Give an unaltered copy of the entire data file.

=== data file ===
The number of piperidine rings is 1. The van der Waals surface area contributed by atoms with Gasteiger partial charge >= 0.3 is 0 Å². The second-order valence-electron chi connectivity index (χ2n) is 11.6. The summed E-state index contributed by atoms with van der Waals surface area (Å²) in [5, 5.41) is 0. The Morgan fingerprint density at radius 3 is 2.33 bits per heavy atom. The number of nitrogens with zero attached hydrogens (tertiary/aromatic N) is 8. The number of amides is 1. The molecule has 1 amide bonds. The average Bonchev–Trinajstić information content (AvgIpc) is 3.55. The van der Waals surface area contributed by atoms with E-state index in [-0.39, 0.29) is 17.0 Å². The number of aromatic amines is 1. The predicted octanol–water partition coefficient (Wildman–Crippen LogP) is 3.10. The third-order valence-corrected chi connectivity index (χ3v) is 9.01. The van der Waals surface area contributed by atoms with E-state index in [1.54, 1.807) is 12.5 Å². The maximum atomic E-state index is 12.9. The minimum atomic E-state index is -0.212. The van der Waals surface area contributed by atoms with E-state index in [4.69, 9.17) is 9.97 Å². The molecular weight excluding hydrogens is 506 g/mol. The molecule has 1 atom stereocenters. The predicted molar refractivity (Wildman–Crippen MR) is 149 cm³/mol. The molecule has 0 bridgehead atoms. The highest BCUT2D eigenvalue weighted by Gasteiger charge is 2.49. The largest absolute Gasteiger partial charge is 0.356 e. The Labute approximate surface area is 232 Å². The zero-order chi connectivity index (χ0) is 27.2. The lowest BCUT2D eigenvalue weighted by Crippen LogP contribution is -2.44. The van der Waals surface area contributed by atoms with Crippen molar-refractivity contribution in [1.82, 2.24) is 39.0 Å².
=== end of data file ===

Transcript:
The number of piperidine rings is 1. The van der Waals surface area contributed by atoms with Gasteiger partial charge >= 0.3 is 0 Å². The second-order valence-electron chi connectivity index (χ2n) is 11.6. The summed E-state index contributed by atoms with van der Waals surface area (Å²) in [5, 5.41) is 0. The Morgan fingerprint density at radius 3 is 2.33 bits per heavy atom. The number of nitrogens with zero attached hydrogens (tertiary/aromatic N) is 8. The number of amides is 1. The molecule has 1 amide bonds. The average Bonchev–Trinajstić information content (AvgIpc) is 3.55. The van der Waals surface area contributed by atoms with E-state index in [-0.39, 0.29) is 17.0 Å². The number of aromatic amines is 1. The predicted octanol–water partition coefficient (Wildman–Crippen LogP) is 3.10. The third-order valence-corrected chi connectivity index (χ3v) is 9.01. The van der Waals surface area contributed by atoms with E-state index in [1.54, 1.807) is 12.5 Å². The maximum atomic E-state index is 12.9. The minimum atomic E-state index is -0.212. The van der Waals surface area contributed by atoms with E-state index in [4.69, 9.17) is 9.97 Å². The molecular weight excluding hydrogens is 506 g/mol. The molecule has 1 atom stereocenters. The predicted molar refractivity (Wildman–Crippen MR) is 149 cm³/mol. The molecule has 0 bridgehead atoms. The highest BCUT2D eigenvalue weighted by Gasteiger charge is 2.49. The largest absolute Gasteiger partial charge is 0.356 e. The Labute approximate surface area is 232 Å². The zero-order chi connectivity index (χ0) is 27.2. The lowest BCUT2D eigenvalue weighted by Crippen LogP contribution is -2.44. The van der Waals surface area contributed by atoms with Crippen molar-refractivity contribution in [1.82, 2.24) is 39.0 Å².